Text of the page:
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Apr 7 2016   9:55AM GMT

After Outcry, CIA Drops Plan to Erase Its Email Messages

Sharon Fisher Sharon Fisher Profile: Sharon Fisher

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Email
privacy
Security
Transparency

Despite all the attention paid to Hillary Clinton’s email server, it’s easy to overlook the fact that a number of federal agencies have been looking for ways to delete email messages.

The Central Intelligence Agency (CIA) recently decided that it was dropping a plan it had made in 2014 that would have deleted the email messages of everyone in the agency – other than the top 22 people – within three years of their departure from the agency, “or when no longer needed, whichever is sooner.”

“A representative for the National Archives confirmed to The Hill on Monday that the agency backtracked on its proposal last month, following efforts to reorganize its structure,” writes Julian Hattem.

According to The Hill, the restructuring, announced in October, involved creating a fifth “directorate” at the CIA, Digital Innovation, tasked specifically with cybersecurity issues.

The CIA wasn’t the only agency to come up with a plan to scrub old email messages. The Department of Homeland Security announced a similar plan in November, 2014.  That proposal covered more than just email messages, but also included surveillance data, so there was some security rationale for deleting it.

The theory behind the deletion was that any important CIA email messages would have been retained in some other way, such as by being sent to or from one of the 22 senior officials, wrote Hattem in The Hill at the time. In addition, the original request had noted that email messages not from senior staff that were in fact implementing programs on behalf of senior staff were intended to be retained.

The CIA plan was swiftly criticized by a number of transparency organizations and Congressional representatives, including the heads of the Senate Intelligence and Judiciary committees. This led to the National Archives temporarily changing its mind. The CIA has now permanently withdrawn the program. Opponents of the CIA’s proposal also pointed out that the organization had already destroyed 2005 records, such as waterboarding videotapes.

So what’s leading to all these agencies wanting to delete information? In the case of DHS, it was supposedly due to storage costs, a justification that some found disingenuous due to the low cost of storage these days. Overall, it was a request from the Obama administration to help keep track of just the important stuff.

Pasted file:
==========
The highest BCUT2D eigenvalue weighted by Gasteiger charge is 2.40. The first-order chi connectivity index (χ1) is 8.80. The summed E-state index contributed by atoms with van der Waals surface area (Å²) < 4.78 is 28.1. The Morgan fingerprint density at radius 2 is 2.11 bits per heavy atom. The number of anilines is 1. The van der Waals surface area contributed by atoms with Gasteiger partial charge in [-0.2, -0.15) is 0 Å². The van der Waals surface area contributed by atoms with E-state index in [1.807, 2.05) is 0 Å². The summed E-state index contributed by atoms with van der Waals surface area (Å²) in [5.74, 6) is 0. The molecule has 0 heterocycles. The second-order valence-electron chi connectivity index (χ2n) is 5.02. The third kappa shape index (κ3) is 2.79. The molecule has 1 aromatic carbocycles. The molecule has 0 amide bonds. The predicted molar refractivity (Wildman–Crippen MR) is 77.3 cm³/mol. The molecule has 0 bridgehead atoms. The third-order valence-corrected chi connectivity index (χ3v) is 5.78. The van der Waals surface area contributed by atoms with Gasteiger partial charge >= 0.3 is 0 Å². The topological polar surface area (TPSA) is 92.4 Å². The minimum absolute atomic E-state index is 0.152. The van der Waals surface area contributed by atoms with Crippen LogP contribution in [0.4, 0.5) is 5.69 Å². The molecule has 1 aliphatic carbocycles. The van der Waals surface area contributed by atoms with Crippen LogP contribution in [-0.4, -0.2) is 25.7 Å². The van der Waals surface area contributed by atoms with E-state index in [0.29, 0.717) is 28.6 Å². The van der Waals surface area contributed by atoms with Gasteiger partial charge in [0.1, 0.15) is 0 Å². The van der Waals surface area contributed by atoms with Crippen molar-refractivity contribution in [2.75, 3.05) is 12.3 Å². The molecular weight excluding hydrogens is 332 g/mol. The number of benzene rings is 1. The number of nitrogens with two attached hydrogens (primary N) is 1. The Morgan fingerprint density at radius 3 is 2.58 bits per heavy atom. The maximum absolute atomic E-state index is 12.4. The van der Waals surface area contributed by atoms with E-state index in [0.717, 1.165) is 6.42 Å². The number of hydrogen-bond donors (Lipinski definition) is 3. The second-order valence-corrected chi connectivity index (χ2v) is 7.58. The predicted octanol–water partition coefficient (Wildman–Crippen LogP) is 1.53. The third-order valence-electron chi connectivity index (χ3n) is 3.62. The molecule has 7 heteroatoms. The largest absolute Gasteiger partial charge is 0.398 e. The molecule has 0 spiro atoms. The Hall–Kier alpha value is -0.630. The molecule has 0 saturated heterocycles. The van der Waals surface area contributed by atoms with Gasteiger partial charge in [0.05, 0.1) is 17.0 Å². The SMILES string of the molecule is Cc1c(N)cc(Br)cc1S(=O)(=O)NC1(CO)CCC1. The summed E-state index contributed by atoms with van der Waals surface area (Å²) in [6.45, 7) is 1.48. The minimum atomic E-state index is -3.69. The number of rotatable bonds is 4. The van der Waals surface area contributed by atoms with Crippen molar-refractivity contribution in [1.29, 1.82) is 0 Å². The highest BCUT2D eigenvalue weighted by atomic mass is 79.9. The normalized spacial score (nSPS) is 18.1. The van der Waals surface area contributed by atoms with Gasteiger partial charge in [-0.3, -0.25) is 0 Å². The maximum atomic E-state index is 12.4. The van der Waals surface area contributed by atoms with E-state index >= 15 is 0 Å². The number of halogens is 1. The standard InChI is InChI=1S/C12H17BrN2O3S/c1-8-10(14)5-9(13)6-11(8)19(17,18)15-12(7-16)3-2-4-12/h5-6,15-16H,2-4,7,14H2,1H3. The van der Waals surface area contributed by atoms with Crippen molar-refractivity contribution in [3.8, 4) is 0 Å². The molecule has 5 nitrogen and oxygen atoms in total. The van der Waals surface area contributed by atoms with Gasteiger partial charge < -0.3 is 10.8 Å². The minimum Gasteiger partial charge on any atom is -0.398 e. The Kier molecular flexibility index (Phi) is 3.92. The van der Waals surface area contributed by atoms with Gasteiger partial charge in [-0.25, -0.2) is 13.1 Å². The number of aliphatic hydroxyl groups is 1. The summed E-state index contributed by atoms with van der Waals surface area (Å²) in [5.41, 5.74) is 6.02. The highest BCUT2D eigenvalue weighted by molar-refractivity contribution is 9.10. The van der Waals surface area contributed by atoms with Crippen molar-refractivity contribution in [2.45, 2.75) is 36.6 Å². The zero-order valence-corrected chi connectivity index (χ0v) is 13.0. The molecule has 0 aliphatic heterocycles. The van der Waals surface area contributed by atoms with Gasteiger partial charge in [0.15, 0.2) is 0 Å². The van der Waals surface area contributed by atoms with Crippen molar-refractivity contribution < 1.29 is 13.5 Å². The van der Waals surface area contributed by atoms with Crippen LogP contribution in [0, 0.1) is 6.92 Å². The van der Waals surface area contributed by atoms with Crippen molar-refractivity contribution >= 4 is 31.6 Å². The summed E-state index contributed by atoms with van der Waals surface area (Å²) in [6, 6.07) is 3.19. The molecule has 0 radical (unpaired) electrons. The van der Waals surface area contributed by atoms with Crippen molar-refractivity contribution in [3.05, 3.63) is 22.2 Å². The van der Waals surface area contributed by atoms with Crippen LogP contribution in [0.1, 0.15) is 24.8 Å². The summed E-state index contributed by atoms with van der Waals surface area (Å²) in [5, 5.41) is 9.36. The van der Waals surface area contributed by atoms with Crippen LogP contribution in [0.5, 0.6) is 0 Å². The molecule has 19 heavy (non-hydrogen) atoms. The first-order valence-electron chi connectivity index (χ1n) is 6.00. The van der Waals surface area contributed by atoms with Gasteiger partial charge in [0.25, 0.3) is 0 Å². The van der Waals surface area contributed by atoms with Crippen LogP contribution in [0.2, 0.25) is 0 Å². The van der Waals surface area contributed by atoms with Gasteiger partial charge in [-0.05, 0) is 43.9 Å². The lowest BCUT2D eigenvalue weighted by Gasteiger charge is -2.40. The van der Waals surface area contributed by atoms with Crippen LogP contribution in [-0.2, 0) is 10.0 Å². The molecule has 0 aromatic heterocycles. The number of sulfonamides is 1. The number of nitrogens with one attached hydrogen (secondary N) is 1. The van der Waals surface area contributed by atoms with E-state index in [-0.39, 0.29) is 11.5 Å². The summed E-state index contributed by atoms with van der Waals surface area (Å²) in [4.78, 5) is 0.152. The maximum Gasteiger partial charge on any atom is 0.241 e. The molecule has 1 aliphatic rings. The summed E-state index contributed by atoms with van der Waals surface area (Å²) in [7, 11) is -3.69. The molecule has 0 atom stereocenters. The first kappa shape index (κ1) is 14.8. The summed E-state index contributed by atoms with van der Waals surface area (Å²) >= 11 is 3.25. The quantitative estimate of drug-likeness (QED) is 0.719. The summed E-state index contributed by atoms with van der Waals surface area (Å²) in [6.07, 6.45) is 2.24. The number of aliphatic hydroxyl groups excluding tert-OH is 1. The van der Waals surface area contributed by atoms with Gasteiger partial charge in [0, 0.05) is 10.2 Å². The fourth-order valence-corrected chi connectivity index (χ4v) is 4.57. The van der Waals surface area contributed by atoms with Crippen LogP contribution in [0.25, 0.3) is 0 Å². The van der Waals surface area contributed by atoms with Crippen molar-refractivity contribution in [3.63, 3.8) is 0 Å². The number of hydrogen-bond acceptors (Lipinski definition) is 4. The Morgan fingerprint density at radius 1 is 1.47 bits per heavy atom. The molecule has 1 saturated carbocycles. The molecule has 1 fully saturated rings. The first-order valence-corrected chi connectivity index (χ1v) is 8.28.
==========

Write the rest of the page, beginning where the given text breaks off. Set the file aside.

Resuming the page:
“The National Archives has been pushing all federal agencies for better management of the avalanche of email they generate daily,” writes David Welna for NPR. “The Obama administration has issued a directive giving those government entities until the end of 2016 to propose policies to winnow out important email, store it electronically, and discard the rest.”

That proposal is called Capstone, for a program that helps retain email messages without requiring user input. Based on a 2011 White House directive, Capstone is intended to make it easier for find federal government email messages.

For example, the CIA had previously been preserving  email messages by printing them out and filing them, wrote Ali Watkins for HuffPost Politics. “The CIA’s current system involves printing and filing away emails that are deemed important, a determination that is left largely to the discretion of individual agency employees,” she writes. “It is not clear what the timeframe is for how long those printed emails and any remaining electronic archives are supposed to be retained, though it appears there is currently no official requirement.”

What’s surprising is that the National Archives approved the plan in the first place. One would think that the Archives, of all places, would feel strongly about preserving records such as email messages, knowing that, in many cases, the value of a particular message might not be recognized until years later.

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